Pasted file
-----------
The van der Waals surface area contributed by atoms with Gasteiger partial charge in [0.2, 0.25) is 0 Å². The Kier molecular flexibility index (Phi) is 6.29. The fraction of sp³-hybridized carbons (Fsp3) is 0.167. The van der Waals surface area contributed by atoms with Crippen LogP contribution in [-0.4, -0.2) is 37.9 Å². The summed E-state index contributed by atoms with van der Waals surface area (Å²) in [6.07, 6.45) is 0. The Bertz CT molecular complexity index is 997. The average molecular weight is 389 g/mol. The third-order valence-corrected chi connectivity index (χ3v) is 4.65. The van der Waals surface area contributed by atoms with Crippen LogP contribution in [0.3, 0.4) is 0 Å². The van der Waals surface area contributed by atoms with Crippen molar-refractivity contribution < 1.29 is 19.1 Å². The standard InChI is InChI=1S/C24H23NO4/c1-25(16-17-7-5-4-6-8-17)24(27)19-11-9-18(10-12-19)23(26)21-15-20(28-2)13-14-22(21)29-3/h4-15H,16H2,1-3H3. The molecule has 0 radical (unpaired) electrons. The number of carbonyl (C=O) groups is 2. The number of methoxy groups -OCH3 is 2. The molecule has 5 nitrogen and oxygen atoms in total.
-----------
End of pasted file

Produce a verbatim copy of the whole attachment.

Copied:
The van der Waals surface area contributed by atoms with Gasteiger partial charge in [0.2, 0.25) is 0 Å². The Kier molecular flexibility index (Phi) is 6.29. The fraction of sp³-hybridized carbons (Fsp3) is 0.167. The van der Waals surface area contributed by atoms with Crippen LogP contribution in [-0.4, -0.2) is 37.9 Å². The summed E-state index contributed by atoms with van der Waals surface area (Å²) in [6.07, 6.45) is 0. The Bertz CT molecular complexity index is 997. The average molecular weight is 389 g/mol. The third-order valence-corrected chi connectivity index (χ3v) is 4.65. The van der Waals surface area contributed by atoms with Crippen LogP contribution in [0.3, 0.4) is 0 Å². The van der Waals surface area contributed by atoms with Crippen molar-refractivity contribution < 1.29 is 19.1 Å². The standard InChI is InChI=1S/C24H23NO4/c1-25(16-17-7-5-4-6-8-17)24(27)19-11-9-18(10-12-19)23(26)21-15-20(28-2)13-14-22(21)29-3/h4-15H,16H2,1-3H3. The molecule has 0 radical (unpaired) electrons. The number of carbonyl (C=O) groups is 2. The number of methoxy groups -OCH3 is 2. The molecule has 5 nitrogen and oxygen atoms in total.